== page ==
The Latest on the Oscars (all times local):
“The Eyes of Tammy Faye” nominee Jessica Chastain arrived early to Sunday’s Oscars to ensure she didn’t miss the presentation of some less-celebrated award.
The academy is experimenting with a staggered start this year, naming victors in eight categories during the hour before the show formally begins at 5 p.m. Those presentations will then be edited down and woven into the broadcast, an effort to keep the show tight and boost declining ratings.
The new approach is rubbing many the wrong way. Some stars, including Chastain, have said they won’t do red carpet interviews if it means missing the presentation of awards like best hair and makeup, for which the artists of “Tammy Faye” are nominated.
“I’m here to see all the early categories because so often a lot of attention goes to the actors because people see our faces on screen,” Chastain said on the red carpet. “But the reality is there’s so many people that are involved in creating a performance and creating a film, and I need to acknowledge and admire each one of them.”
The other pre-show categories are: film editing, sound, original score, production design, live-action short, animated short and documentary short.
— Associated Press’ Jake Seiner
THE BACK-TO-NORMAL ACADEMY AWARDS
— Here’s how to watch or stream the Oscars this year
— Lin-Manuel Miranda misses show after COVID scare
— List of nominees for the 94th Academy Awards
For complete coverage of this year’s Oscars, visit: https://apnews.com/hub/academy-awards
HERE’S WHAT ELSE IS HAPPENING:
“West Side Story” was representing. Supporting actress front runner Ariana DeBose walked the carpet quickly in her bright red Valentino dress. “I’m coming back!” She told reporters and blew kisses to the fans in the bleachers.
Not far behind her was “West Side Story” director Steven Spielberg holding hands with with Kate Capshaw. Spielberg shook hands with Oscar show director Glenn Weiss, wishing him luck.
Rita Moreno, who starred in both 1961 and 2021 film adaptations, arrived in black one shoulder Carolina Herrera and a feather hat, that she wore before on the cover of Town and Country. Fans in the bleacher shouted “Rita! Rita! Rita!”
— Film Writer Lindsay Bahr
The young star of “Belfast” brought a special date to the Oscars — his mom.
Eleven-year-old Jude Hill arrived with his mom Shauneen, posing for photos before the ceremony. He flashed two thumbs up as his mother, her arm around him, looked at him.
Hill plays Buddy in “Belfast,” a semi-autobiographical film by Kenneth Branagh. It tells the story of 1969 Belfast from Buddy’s perspective during The Troubles, when neighborhoods were turned into war zones and children had to navigate how they were supposed to tell whether someone was Catholic or Protestant.
“Belfast” has earned seven Oscar nominations, including for Judi Dench and Ciarán Hinds, who play Buddy’s grandparents.
— Film Writer Lindsay Bahr
The producer of the Academy Awards says Sunday’s show will strike a balance between being upbeat and fun, while also acknowledging the war in Ukraine.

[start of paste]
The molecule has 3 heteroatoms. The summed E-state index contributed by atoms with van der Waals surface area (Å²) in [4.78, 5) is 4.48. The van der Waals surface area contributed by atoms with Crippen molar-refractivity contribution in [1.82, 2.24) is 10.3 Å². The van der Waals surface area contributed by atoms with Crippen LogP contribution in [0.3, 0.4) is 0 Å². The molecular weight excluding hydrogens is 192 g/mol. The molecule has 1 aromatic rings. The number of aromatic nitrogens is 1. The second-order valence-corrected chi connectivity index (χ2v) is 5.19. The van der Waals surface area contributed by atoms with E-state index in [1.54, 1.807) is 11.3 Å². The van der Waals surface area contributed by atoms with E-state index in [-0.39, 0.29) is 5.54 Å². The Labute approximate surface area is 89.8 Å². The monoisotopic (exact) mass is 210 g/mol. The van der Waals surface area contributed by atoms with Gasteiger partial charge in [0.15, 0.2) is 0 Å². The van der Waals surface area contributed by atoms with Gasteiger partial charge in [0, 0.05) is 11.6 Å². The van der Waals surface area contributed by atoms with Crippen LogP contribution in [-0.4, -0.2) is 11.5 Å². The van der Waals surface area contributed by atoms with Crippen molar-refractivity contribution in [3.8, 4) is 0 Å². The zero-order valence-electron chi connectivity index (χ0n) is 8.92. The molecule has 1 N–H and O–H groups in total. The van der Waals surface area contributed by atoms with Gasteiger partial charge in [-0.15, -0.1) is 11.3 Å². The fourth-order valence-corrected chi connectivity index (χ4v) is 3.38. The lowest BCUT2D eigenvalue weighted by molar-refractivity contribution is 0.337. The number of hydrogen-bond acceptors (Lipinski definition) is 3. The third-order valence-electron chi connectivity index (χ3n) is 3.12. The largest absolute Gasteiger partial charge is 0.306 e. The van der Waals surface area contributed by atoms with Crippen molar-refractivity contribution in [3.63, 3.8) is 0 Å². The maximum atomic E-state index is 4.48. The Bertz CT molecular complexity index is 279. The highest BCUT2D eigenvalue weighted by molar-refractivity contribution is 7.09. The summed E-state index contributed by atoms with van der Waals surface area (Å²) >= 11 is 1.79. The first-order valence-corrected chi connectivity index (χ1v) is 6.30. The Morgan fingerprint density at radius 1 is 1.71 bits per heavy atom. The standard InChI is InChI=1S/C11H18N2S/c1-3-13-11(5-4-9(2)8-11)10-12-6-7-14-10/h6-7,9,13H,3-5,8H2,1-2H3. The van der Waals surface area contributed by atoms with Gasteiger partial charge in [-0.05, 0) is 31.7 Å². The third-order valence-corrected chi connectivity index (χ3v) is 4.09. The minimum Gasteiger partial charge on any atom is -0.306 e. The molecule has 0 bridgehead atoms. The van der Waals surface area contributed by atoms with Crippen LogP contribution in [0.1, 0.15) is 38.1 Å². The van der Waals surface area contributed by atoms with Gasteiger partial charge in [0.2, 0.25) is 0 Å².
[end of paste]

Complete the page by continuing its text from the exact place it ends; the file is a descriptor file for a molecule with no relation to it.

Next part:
Producer Will Packer says it’s difficult to put on a show while serious world events are unfolding, but he’s also trying to give people a diversion.
“In the midst of the revelry and the fun, we will acknowledge it and then we’re going to try to make sure that we give people who are in tough situations there and around the world something to look at, a release, something that’s upbeat and fun,” Packer told The Associated Press ahead of Sunday’s ceremony.
Packer also addressed the film academy’s controversial decision to award eight Oscars ahead of the live telecast and weave them into the broadcast.
“We’re going to treat all the honorees with an amazing amount of respect. That’s what we do,” Packer said.
Dozens of nominees are already on the Oscars red carpet ahead of the ceremony, which begins at 4 p.m. Pacific with an hourlong ceremony bestowing eight awards.
Best original song nominee Diane Warren wore a ribbon supporting Ukrainian refugees as part of her outfit.
— Associated Press’ Amanda Lee Myers
For the first time in two years, the Academy Awards are rolling out the red carpet at Los Angeles’ Dolby Theatre for what the film academy hopes will be a back-to-normal Oscars. Except for all the stuff that’s changed.
The telecast for the 94th Academy Awards will begin, as usual, at 8 p.m. EDT on ABC. But little else about how this year’s Oscars will get underway is traditional. An hour before the broadcast begins, attendees will assemble in the Dolby for the presentation of eight awards and acceptance speeches that will be edited into a broadcast that producer Will Packer has promised will be a tight three hours.
It’s one of many shifts, both slight and tectonic, around this year’s ceremony. After two years of pandemic — and a socially distanced 2021 edition with record-low ratings — the Academy Awards will try to recapture their exalted place in pop culture with a revamped telecast that’s expected to see a streaming service win best picture for the first time.